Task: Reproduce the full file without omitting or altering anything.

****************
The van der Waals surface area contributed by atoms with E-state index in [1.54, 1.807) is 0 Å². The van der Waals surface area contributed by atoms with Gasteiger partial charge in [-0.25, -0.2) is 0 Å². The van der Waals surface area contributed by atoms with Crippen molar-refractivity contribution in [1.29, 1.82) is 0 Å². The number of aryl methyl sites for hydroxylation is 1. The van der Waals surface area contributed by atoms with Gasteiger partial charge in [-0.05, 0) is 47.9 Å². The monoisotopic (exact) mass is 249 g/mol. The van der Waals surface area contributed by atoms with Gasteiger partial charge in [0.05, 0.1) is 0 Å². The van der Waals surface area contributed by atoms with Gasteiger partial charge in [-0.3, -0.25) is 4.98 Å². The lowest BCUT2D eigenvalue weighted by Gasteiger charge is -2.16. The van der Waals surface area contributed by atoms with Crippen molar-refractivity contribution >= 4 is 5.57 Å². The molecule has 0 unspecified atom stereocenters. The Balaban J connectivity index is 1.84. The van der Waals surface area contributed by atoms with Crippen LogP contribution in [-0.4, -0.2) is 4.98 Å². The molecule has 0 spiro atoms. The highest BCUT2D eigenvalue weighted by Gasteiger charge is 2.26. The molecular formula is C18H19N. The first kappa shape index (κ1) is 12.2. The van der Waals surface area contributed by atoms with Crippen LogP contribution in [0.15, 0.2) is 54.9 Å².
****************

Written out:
The van der Waals surface area contributed by atoms with E-state index in [1.54, 1.807) is 0 Å². The van der Waals surface area contributed by atoms with Gasteiger partial charge in [-0.25, -0.2) is 0 Å². The van der Waals surface area contributed by atoms with Crippen molar-refractivity contribution in [1.29, 1.82) is 0 Å². The number of aryl methyl sites for hydroxylation is 1. The van der Waals surface area contributed by atoms with Gasteiger partial charge in [-0.05, 0) is 47.9 Å². The monoisotopic (exact) mass is 249 g/mol. The van der Waals surface area contributed by atoms with Gasteiger partial charge in [0.05, 0.1) is 0 Å². The van der Waals surface area contributed by atoms with Gasteiger partial charge in [-0.3, -0.25) is 4.98 Å². The lowest BCUT2D eigenvalue weighted by Gasteiger charge is -2.16. The van der Waals surface area contributed by atoms with Crippen molar-refractivity contribution >= 4 is 5.57 Å². The molecule has 0 unspecified atom stereocenters. The Balaban J connectivity index is 1.84. The van der Waals surface area contributed by atoms with Crippen LogP contribution in [-0.4, -0.2) is 4.98 Å². The molecule has 0 spiro atoms. The highest BCUT2D eigenvalue weighted by Gasteiger charge is 2.26. The molecular formula is C18H19N. The first kappa shape index (κ1) is 12.2. The van der Waals surface area contributed by atoms with Crippen LogP contribution in [0.15, 0.2) is 54.9 Å².